mortality from some forms of diarrhea, and in preschool
children with measles, and improve the clinical outcome.
The beneficial effect of vitamin A in diarrheal diseases
may be related to the maintenance and restoration of
the integrity of the epithelium of the gut.
ability to stimulate the immune system,
photoprotective and antioxidant property
VITAMIN A DEFICIENCY
earliest manifestations is impaired vision, particularly in reduced
light (night blindness).
Persistent deficiency gives rise to epithelial metaplasia and
The most devastating changes occur in the eyes and are referred
to as xerophthalmia (dry eye).
First, there is dryness of the conjunctiva (xerosis conjunctivae)
as the normal lacrimal and mucus-secreting epithelium is replaced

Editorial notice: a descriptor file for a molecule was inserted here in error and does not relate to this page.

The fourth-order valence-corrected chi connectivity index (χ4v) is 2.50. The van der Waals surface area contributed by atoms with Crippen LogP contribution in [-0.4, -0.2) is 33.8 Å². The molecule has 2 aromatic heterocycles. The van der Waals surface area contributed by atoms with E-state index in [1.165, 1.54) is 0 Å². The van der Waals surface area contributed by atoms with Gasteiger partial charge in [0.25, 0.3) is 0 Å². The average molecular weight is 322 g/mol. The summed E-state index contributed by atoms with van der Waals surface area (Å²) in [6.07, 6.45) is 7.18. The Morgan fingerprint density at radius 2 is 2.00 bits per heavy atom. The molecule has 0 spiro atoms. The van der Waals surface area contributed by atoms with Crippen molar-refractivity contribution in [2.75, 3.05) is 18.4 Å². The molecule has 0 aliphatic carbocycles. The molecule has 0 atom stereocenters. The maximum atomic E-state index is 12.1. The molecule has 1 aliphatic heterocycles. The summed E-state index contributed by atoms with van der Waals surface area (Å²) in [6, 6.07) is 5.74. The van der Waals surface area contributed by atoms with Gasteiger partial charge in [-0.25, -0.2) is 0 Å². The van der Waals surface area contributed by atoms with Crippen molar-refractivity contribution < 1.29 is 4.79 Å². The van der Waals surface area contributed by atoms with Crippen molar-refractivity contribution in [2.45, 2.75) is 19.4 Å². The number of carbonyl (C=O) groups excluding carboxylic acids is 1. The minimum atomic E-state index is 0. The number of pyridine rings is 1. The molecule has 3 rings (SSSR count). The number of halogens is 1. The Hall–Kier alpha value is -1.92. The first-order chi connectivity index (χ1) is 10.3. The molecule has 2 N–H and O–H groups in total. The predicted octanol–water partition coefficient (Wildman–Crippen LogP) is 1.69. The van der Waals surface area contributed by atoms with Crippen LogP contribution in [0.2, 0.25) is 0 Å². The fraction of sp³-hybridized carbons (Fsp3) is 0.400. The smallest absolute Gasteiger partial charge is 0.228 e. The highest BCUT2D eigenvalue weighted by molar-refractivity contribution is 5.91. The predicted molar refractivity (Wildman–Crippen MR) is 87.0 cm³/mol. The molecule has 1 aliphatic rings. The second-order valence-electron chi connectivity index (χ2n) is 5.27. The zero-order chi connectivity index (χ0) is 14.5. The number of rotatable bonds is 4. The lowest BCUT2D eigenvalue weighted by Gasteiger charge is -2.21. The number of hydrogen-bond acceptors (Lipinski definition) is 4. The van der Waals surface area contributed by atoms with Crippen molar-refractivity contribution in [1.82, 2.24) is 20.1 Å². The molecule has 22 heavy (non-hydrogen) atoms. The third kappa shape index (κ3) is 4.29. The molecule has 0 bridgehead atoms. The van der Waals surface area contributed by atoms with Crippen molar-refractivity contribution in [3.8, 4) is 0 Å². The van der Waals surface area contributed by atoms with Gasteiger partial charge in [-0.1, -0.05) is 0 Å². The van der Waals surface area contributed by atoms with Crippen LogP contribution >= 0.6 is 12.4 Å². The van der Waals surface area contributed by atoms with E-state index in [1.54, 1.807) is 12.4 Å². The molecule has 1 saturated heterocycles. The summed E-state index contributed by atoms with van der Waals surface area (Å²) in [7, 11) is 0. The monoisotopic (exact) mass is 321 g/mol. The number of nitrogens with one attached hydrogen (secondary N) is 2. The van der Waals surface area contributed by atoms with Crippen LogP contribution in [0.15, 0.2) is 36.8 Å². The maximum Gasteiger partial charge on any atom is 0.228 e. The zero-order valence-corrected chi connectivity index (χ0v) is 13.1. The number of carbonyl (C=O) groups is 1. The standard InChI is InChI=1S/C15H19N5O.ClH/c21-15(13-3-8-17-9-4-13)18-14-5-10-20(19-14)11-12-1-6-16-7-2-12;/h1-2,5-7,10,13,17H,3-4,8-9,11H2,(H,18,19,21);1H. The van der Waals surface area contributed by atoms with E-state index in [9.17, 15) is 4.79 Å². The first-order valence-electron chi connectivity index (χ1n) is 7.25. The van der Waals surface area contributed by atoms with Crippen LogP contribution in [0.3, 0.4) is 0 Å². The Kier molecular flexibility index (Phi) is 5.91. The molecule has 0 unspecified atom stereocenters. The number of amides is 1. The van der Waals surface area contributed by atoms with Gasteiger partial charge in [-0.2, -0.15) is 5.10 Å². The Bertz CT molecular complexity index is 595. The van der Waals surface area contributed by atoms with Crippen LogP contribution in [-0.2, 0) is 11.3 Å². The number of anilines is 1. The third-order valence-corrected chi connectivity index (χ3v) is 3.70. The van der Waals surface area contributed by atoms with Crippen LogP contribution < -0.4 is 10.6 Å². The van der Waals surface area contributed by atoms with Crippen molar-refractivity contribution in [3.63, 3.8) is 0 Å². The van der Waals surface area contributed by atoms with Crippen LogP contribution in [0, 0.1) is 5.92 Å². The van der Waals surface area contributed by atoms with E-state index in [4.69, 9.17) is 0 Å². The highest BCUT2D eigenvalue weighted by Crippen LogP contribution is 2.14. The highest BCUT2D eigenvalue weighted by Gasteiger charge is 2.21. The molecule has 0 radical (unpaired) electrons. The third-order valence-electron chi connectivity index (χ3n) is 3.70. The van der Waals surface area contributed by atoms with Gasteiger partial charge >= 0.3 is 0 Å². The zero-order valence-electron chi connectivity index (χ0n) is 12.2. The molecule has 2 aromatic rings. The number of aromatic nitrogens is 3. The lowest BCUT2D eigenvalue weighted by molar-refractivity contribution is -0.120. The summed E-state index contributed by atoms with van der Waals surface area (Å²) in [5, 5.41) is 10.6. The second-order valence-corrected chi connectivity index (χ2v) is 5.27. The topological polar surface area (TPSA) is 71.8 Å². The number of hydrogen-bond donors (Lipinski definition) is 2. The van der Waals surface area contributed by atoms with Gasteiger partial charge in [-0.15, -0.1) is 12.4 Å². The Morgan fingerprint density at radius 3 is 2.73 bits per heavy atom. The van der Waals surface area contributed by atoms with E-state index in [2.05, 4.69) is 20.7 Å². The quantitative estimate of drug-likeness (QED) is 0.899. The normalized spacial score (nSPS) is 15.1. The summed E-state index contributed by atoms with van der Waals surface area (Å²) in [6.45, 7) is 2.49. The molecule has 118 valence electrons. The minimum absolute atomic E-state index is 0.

by keratinized epithelium.
This is followed by a buildup of keratin debris in small opaque
plaques (Bitot spots)
Progresses to erosion of the roughened corneal surface, softening
and destruction of the cornea (keratomalacia)
Squamous metaplasia in respiratory and urinary
tract predisposing to infections and renal stones
Hyperplasia and hyperkeratinization of the
epidermis with plugging of the ducts of the adnexal
gland produce follicular or papular dermatosis.
Another very serious consequence is immune
deficiency, which is responsible for higher mortality
rates from common infections such as measles,
pneumonia, and infectious diarrhea.
VITAMIN A TOXICITY
The symptoms of acute vitamin A toxicity include
symptoms may be confused with those of a brain tumor
Chronic toxicity is associated with weight loss, anorexia,
nausea, vomiting, and bone and joint pain.
Retinoic acid stimulates osteoclast production and
activity, leading to increased bone resorption and high
risk of fractures.
The major function of the fat-soluble vitamin D
maintenance of adequate plasma levels of
calcium and phosphorus to support metabolic
functions, bone mineralization, and
Vitamin D is a key regulator of calcium and
The major source of vitaminD for humans is its